The correlation between becoming homeless as a consequence of substance addiction includes socio-economic statuses and the effects of substances making it difficult to perform in professional environments. Douglas L. Polcin, a senior scientist for Alcohol Research Group, writes in the Journal of Social Distress and the Homeless: “alcohol and drug problems can be causes and consequences of homelessness, as well as co-occurring problems that complicate efforts to succeed in finding stable housing” (Polcin). This supports the idea that addiction neither proves to be a cause or consequence of homelessness, rather it can be both. Already using addictive substances makes someone more susceptible to becoming homeless. Experiences that could contribute include getting kicked out or evicted from their housing situation because of addiction and not having the ability to act professionally in a workplace environment. Therefore, substance abusers cannot keep a steady job and can lead to that individual becoming homeless: “again, society’s reactions to drugs cause these problems to a significant degree” (Zwarenstein). Amanda Lautiere, a senior web content editor, writing for Sunrise House Treatment Centre, an American Addiction Centre located in New Jersey, in her article, “Addiction Among the Homeless Population” acknowledges the struggle of people with substance abuse disorders to find safe and affordable housing (Lautieri). Many rely on public assistance for survival and when those get defunded, it can lead to homelessness. As well, it is a fact that some housing assistance programs require drug tests and will not allow individuals with addictions to use their programs (Lautieri). Many people who do have substance use disorders often have trouble maintaining jobs because they cannot maintain professional in a work environment (Lautieri). In A. Verdejo-García, M. Pérez-García, and A. Bechara’s academic journal article, “Emotion, Decision-Making and Substance Dependence: A Somatic-Marker Model of Addiction'' as published in Current Neuropharmacology, Verdejo-Gracia and their research team show that these individuals tend to choose the short-term reward option without thinking of the long-term consequences (Verdejo-García, et al.). Substance users have similar brain scans to patients with orbitofrontal cortex lesions and share similar decision impairment, implying exactly what substances can do to the brain: “results provide strong support for the hypothesis that impaired decision-making in SDI is associated with altered reactions to rewarding and punishing events, as well as altered elicitation of emotional signals that help forecast or anticipate the consequences of future events” (Verdejo-García, et al.). Some individuals dependent on alcohol struggle to distinguish certain facial expressions and cannot process expressions normally and similar results were proven in opioid-dependent individuals (Verdejo-García, et al.). Pre-existing mental health issues also come into play with becoming homeless. Mental illness could be a result of abuse, trauma or genetics and these all have a role in homelessness. In Krystina Murray’s article, “The Connection between Homelessness and Addiction” published in Addiction Centre, a substance rehabilitation database, she states: “reports suggest 33% of homeless people battle mental illness. Sources cite mental illness as another major cause of homelessness, which often leads to drug and alcohol abuse” (Murray). Therefore, pre-existing addictions can lead to homelessness because of economic status and the effects of substances making it difficult to behave professionally.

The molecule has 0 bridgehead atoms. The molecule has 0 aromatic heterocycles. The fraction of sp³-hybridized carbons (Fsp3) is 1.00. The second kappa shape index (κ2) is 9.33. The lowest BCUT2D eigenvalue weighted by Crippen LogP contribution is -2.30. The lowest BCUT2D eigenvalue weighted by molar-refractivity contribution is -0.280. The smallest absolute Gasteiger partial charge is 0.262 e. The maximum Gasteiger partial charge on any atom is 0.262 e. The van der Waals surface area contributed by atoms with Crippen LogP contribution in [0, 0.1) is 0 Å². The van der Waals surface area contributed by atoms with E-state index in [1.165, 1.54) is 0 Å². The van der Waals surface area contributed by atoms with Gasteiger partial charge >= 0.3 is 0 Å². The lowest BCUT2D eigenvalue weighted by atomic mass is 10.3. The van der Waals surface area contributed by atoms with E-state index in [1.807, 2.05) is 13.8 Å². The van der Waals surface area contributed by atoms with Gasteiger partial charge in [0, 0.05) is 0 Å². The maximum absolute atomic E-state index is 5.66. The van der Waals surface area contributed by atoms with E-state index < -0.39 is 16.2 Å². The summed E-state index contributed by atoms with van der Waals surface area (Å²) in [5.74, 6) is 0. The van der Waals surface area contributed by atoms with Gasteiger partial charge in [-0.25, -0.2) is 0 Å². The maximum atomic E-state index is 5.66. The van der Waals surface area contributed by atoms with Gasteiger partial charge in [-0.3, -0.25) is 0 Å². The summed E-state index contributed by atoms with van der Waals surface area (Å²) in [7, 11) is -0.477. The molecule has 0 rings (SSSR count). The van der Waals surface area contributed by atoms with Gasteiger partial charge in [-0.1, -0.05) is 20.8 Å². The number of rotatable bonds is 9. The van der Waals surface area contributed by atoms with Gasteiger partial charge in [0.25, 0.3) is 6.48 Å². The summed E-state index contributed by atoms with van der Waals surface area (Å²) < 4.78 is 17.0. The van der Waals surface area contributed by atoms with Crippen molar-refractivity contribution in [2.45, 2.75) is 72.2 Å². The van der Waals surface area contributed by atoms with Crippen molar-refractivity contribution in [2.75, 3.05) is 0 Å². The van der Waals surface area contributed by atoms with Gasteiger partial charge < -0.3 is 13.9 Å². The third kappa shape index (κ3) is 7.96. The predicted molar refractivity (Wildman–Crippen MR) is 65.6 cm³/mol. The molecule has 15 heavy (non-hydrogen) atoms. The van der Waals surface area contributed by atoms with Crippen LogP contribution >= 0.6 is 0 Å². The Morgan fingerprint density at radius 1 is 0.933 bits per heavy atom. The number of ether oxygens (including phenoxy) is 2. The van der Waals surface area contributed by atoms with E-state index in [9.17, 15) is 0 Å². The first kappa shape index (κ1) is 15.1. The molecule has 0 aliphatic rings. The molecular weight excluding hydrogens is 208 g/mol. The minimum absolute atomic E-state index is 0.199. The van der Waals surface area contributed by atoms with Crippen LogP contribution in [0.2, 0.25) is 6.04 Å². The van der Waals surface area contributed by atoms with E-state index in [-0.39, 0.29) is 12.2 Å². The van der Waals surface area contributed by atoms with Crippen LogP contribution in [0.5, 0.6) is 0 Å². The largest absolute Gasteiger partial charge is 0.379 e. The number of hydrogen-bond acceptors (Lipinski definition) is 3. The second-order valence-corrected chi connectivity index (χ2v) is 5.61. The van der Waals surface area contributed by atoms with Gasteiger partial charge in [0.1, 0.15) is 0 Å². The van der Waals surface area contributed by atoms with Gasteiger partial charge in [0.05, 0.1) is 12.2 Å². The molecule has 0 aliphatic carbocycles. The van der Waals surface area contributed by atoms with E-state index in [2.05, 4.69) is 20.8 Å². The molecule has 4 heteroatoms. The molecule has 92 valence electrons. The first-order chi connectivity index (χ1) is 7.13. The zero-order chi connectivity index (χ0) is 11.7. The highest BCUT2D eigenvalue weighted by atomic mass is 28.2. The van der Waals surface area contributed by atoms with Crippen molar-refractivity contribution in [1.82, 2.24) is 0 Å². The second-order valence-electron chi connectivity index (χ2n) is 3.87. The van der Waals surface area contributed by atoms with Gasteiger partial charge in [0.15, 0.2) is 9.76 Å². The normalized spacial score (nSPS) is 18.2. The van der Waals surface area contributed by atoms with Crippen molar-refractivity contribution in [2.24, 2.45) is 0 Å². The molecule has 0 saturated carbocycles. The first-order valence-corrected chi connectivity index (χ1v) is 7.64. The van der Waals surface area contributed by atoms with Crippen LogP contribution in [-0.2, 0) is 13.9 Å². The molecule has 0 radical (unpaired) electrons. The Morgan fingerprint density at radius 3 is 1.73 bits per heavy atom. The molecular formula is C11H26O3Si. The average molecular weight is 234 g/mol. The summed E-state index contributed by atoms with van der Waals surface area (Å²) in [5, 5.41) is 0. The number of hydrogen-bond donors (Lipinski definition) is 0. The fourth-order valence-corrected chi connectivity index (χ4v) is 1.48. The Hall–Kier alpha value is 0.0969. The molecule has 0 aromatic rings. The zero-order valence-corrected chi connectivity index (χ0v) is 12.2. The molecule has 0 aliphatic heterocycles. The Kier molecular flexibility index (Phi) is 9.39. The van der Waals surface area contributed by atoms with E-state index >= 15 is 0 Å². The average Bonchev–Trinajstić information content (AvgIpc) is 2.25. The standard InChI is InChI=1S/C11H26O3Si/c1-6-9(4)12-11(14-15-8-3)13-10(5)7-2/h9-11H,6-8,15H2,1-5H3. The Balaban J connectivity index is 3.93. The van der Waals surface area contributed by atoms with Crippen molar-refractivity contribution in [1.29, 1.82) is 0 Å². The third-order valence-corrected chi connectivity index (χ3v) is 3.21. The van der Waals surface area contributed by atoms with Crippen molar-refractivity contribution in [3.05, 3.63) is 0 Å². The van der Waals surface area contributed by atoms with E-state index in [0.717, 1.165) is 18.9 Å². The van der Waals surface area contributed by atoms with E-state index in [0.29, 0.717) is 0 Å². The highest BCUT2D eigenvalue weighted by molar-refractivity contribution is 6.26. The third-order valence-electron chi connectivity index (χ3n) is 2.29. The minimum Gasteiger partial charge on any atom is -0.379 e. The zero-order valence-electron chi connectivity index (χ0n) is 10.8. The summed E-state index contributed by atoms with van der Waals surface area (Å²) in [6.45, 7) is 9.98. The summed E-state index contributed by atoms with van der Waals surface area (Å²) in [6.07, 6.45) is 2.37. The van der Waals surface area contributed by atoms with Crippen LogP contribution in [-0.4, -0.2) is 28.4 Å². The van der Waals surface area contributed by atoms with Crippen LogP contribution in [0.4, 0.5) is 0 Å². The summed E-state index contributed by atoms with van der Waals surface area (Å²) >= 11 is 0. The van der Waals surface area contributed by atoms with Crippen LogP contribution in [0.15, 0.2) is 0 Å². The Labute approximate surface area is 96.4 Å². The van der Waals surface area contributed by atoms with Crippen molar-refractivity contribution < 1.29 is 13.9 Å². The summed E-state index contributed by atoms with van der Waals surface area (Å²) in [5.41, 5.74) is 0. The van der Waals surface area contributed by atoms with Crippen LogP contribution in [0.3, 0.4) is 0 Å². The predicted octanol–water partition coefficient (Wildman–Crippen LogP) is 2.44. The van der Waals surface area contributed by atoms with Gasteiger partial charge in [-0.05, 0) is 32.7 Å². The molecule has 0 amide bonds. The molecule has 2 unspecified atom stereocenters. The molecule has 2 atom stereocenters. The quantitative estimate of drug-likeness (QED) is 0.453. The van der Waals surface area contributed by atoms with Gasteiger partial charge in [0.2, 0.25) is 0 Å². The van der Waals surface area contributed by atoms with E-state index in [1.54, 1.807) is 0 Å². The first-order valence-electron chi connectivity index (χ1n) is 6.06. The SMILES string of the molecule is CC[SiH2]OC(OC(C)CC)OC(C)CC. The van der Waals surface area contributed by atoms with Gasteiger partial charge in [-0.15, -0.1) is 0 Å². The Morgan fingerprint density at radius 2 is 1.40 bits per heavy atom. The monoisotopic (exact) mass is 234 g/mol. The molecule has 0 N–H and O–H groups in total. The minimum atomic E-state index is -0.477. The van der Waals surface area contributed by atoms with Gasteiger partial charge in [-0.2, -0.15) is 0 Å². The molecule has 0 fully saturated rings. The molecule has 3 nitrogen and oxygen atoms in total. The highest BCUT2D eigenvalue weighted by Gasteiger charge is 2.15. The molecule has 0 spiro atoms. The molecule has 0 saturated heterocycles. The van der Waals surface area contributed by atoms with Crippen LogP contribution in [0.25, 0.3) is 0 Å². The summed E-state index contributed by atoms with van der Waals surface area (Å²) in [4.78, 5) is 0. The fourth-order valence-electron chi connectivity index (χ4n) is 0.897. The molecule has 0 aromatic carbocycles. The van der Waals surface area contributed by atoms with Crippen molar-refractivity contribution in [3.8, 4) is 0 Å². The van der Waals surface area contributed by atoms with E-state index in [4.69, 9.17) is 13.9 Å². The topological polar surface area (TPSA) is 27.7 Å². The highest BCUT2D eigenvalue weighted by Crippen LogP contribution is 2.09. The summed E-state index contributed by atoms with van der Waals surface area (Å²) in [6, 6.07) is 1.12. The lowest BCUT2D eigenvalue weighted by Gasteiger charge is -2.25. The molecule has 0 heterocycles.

To summarize, a review of the literature indicates that addiction is neither a result of being homeless nor does homelessness spur from addiction, it can be both a cause and a result.  Addiction resulting from homelessness can be caused by homeless street culture and social peer pressure. Some homeless people also use substances because they wish to numb themselves to the physical and mental pain that comes along associated with homelessness. Pre-existing addiction can lead to homelessness because substance abuse makes it difficult to perform professionally in the workplace. Substance usage also takes a toll on socio-economic status and housing stability, therefore, losing one’s home can be a consequence of addiction. The research shows some correlation between substance use addiction, however, there is no direct causation between the two.